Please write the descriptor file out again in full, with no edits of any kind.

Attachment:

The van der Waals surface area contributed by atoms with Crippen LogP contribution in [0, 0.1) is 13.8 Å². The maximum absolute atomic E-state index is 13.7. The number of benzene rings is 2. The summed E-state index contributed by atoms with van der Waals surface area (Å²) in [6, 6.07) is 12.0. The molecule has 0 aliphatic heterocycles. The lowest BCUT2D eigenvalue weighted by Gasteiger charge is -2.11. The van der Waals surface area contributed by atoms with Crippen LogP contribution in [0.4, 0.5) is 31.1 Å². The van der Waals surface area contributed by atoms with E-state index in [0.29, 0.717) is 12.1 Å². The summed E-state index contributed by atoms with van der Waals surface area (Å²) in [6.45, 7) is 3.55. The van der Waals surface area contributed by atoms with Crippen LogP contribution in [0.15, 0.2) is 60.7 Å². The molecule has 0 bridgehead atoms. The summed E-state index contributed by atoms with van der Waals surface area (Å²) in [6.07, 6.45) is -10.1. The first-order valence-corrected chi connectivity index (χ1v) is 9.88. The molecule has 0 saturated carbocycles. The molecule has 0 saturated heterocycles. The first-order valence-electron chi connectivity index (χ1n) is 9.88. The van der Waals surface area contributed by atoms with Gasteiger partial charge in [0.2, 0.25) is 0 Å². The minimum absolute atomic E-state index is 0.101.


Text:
The van der Waals surface area contributed by atoms with Crippen LogP contribution in [0, 0.1) is 13.8 Å². The maximum absolute atomic E-state index is 13.7. The number of benzene rings is 2. The summed E-state index contributed by atoms with van der Waals surface area (Å²) in [6, 6.07) is 12.0. The molecule has 0 aliphatic heterocycles. The lowest BCUT2D eigenvalue weighted by Gasteiger charge is -2.11. The van der Waals surface area contributed by atoms with Crippen LogP contribution in [0.4, 0.5) is 31.1 Å². The van der Waals surface area contributed by atoms with E-state index in [0.29, 0.717) is 12.1 Å². The summed E-state index contributed by atoms with van der Waals surface area (Å²) in [6.45, 7) is 3.55. The van der Waals surface area contributed by atoms with Crippen LogP contribution in [0.15, 0.2) is 60.7 Å². The molecule has 0 bridgehead atoms. The summed E-state index contributed by atoms with van der Waals surface area (Å²) in [6.07, 6.45) is -10.1. The first-order valence-corrected chi connectivity index (χ1v) is 9.88. The molecule has 0 saturated carbocycles. The molecule has 0 saturated heterocycles. The first-order valence-electron chi connectivity index (χ1n) is 9.88. The van der Waals surface area contributed by atoms with Gasteiger partial charge in [0.2, 0.25) is 0 Å². The minimum absolute atomic E-state index is 0.101.